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Title: A randomized controlled trial of a brief intervention for illicit drugs linked to the Alcohol, Smoking and Substance Involvement Screening Test (ASSIST) in clients recruited from primary health-care settings in four countries
Authors: Humeniuk, Rachel
Ali, Robert
Babor, Thomas
Souza-Formigoni, Maria Lucia O. [UNIFESP]
Lacerda, Roseli Boerngen de
Ling, Walter
McRee, Bonnie
Newcombe, David
Pal, Hemraj
Poznyak, Vladimir
Simon, Sara
Vendetti, Janice
Univ Adelaide
Drug & Alcohol Serv S Australia
Univ Connecticut
Universidade Federal de São Paulo (UNIFESP)
Univ Fed Parana
Univ Calif Los Angeles
World Hlth Org
Univ Auckland
Keywords: Amphetamine
brief intervention
illicit drugs
primary health care
randomized controlled trial
Issue Date: 1-May-2012
Publisher: Wiley-Blackwell
Citation: Addiction. Malden: Wiley-Blackwell, v. 107, n. 5, p. 957-966, 2012.
Abstract: Aims This study evaluated the effectiveness of a brief intervention (BI) for illicit drugs (cannabis, cocaine, amphetamine-type stimulants and opioids) linked to the World Health Organization (WHO) Alcohol, Smoking and Substance Involvement Screening Test (ASSIST). the ASSIST screens for problem or risky use of 10 psychoactive substances, producing a score for each substance that falls into either a low-, moderate- or high-risk category. Design Prospective, randomized controlled trial in which participants were either assigned to a 3-month waiting-list control condition or received brief motivational counselling lasting an average of 13.8 minutes for the drug receiving the highest ASSIST score. Setting Primary health-care settings in four countries: Australia, Brazil, India and the United States. Participants A total of 731 males and females scoring within the moderate-risk range of the ASSIST for cannabis, cocaine, amphetamine-type stimulants or opioids. Measurements ASSIST-specific substance involvement scores for cannabis, stimulants or opioids and ASSIST total illicit substance involvement score at baseline and 3 months post-randomization. Findings Omnibus analyses indicated that those receiving the BI had significantly reduced scores for all measures, compared with control participants. Country-specific analyses showed that, with the exception of the site in the United States, BI participants had significantly lower ASSIST total illicit substance involvement scores at follow-up compared with the control participants. the sites in India and Brazil demonstrated a very strong brief intervention effect for cannabis scores ( P < 0.005 for both sites), as did the sites in Australia ( P < 0.005) and Brazil ( P < 0.01) for stimulant scores and the Indian site for opioid scores ( P < 0.01). Conclusions the Alcohol, Smoking and Substance Involvement Screening Test-linked brief intervention aimed at reducing illicit substance use and related risks is effective, at least in the short term, and the effect generalizes across countries.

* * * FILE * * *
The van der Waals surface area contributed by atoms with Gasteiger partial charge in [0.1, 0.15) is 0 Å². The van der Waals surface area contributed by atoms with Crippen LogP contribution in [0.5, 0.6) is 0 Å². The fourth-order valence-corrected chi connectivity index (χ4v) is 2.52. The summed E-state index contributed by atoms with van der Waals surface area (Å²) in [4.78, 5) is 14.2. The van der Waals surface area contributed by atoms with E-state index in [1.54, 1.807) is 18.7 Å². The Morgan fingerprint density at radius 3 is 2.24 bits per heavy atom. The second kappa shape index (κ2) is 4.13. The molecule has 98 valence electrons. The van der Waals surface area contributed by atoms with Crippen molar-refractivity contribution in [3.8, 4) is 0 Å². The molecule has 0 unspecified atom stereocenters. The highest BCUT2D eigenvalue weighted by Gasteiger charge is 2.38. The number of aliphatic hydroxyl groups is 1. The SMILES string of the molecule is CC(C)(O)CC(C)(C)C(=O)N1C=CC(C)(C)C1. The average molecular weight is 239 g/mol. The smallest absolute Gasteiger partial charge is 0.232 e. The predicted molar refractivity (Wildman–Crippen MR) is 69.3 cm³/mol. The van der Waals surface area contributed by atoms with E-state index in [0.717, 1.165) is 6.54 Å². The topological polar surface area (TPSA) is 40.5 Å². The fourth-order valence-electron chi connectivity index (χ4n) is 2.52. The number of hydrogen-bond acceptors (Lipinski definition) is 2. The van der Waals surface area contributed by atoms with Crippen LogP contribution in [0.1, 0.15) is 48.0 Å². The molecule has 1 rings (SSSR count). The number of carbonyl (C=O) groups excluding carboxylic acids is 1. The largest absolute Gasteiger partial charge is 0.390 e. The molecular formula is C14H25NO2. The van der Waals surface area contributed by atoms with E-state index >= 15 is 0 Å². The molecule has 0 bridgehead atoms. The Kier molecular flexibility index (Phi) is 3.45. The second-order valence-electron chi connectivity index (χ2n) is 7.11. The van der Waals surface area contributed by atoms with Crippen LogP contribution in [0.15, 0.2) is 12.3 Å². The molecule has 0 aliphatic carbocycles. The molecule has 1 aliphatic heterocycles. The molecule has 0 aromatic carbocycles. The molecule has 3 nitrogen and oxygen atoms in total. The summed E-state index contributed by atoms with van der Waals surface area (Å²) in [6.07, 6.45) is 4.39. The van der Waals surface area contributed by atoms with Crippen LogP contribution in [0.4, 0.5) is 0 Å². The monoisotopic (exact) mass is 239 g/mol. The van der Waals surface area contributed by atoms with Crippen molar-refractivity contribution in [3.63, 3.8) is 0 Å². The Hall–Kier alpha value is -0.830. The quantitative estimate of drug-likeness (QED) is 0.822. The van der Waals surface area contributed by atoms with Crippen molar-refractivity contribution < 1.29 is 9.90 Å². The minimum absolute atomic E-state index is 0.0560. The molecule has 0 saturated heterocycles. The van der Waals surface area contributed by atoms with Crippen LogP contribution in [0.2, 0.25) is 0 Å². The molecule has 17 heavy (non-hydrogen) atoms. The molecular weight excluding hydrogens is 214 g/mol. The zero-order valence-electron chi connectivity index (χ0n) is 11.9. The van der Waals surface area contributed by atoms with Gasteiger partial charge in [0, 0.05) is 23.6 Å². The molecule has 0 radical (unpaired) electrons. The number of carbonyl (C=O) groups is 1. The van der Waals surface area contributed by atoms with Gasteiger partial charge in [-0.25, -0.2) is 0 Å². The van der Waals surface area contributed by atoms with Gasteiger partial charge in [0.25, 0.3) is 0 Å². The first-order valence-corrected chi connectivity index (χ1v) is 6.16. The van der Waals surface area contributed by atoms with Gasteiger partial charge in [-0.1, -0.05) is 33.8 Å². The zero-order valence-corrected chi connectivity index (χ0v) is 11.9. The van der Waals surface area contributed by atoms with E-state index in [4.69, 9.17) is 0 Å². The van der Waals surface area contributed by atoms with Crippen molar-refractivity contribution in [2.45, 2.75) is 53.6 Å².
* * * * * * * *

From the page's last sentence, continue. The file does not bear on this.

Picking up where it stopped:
ISSN: 0965-2140
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